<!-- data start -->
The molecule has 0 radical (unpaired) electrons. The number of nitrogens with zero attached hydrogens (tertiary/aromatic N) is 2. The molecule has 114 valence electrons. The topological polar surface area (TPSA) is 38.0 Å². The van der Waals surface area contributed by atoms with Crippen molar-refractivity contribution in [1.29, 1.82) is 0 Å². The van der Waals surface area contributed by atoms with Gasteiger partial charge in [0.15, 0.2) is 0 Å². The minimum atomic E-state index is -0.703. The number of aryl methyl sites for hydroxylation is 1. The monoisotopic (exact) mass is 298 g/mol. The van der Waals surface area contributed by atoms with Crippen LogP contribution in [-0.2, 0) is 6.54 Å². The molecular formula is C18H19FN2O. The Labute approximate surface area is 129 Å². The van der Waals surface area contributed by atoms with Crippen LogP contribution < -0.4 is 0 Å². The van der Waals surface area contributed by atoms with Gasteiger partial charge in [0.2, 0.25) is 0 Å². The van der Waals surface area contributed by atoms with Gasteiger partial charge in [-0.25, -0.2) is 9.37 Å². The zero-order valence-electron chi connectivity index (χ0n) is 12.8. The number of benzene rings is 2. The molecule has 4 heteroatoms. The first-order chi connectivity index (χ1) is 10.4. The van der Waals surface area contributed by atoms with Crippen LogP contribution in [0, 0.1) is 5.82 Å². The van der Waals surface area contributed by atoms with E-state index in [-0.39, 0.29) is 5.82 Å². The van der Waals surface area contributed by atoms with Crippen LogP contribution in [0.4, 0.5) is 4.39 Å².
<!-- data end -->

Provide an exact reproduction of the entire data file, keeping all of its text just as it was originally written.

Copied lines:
The molecule has 0 radical (unpaired) electrons. The number of nitrogens with zero attached hydrogens (tertiary/aromatic N) is 2. The molecule has 114 valence electrons. The topological polar surface area (TPSA) is 38.0 Å². The van der Waals surface area contributed by atoms with Crippen molar-refractivity contribution in [1.29, 1.82) is 0 Å². The van der Waals surface area contributed by atoms with Gasteiger partial charge in [0.15, 0.2) is 0 Å². The minimum atomic E-state index is -0.703. The number of aryl methyl sites for hydroxylation is 1. The monoisotopic (exact) mass is 298 g/mol. The van der Waals surface area contributed by atoms with Crippen LogP contribution in [-0.2, 0) is 6.54 Å². The molecular formula is C18H19FN2O. The Labute approximate surface area is 129 Å². The van der Waals surface area contributed by atoms with Crippen LogP contribution < -0.4 is 0 Å². The van der Waals surface area contributed by atoms with Gasteiger partial charge in [0.2, 0.25) is 0 Å². The van der Waals surface area contributed by atoms with Gasteiger partial charge in [-0.25, -0.2) is 9.37 Å². The zero-order valence-electron chi connectivity index (χ0n) is 12.8. The number of benzene rings is 2. The molecule has 4 heteroatoms. The first-order chi connectivity index (χ1) is 10.4. The van der Waals surface area contributed by atoms with Crippen LogP contribution in [0, 0.1) is 5.82 Å². The van der Waals surface area contributed by atoms with E-state index in [-0.39, 0.29) is 5.82 Å². The van der Waals surface area contributed by atoms with Crippen LogP contribution in [0.4, 0.5) is 4.39 Å².